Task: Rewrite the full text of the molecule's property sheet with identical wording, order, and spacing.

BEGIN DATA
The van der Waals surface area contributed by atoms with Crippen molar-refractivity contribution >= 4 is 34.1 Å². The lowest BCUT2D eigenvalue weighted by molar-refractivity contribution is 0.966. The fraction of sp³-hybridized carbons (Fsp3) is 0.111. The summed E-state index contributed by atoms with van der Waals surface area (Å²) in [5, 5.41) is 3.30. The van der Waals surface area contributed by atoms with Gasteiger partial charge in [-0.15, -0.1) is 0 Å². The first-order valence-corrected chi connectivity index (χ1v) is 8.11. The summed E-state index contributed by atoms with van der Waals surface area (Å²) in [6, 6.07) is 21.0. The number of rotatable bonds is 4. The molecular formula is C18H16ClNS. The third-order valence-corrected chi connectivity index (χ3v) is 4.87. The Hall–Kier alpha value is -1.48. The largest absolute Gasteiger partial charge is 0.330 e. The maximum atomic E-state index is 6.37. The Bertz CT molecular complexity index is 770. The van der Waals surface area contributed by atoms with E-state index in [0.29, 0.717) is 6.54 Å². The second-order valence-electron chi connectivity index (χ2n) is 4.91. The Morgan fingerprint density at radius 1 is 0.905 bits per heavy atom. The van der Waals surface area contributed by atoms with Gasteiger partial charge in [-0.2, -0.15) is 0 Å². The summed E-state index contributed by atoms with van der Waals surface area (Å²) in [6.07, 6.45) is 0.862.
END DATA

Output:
The van der Waals surface area contributed by atoms with Crippen molar-refractivity contribution >= 4 is 34.1 Å². The lowest BCUT2D eigenvalue weighted by molar-refractivity contribution is 0.966. The fraction of sp³-hybridized carbons (Fsp3) is 0.111. The summed E-state index contributed by atoms with van der Waals surface area (Å²) in [5, 5.41) is 3.30. The van der Waals surface area contributed by atoms with Gasteiger partial charge in [-0.15, -0.1) is 0 Å². The first-order valence-corrected chi connectivity index (χ1v) is 8.11. The summed E-state index contributed by atoms with van der Waals surface area (Å²) in [6, 6.07) is 21.0. The number of rotatable bonds is 4. The molecular formula is C18H16ClNS. The third-order valence-corrected chi connectivity index (χ3v) is 4.87. The Hall–Kier alpha value is -1.48. The largest absolute Gasteiger partial charge is 0.330 e. The maximum atomic E-state index is 6.37. The Bertz CT molecular complexity index is 770. The van der Waals surface area contributed by atoms with E-state index in [0.29, 0.717) is 6.54 Å². The second-order valence-electron chi connectivity index (χ2n) is 4.91. The Morgan fingerprint density at radius 1 is 0.905 bits per heavy atom. The van der Waals surface area contributed by atoms with Gasteiger partial charge in [-0.2, -0.15) is 0 Å². The summed E-state index contributed by atoms with van der Waals surface area (Å²) in [6.07, 6.45) is 0.862.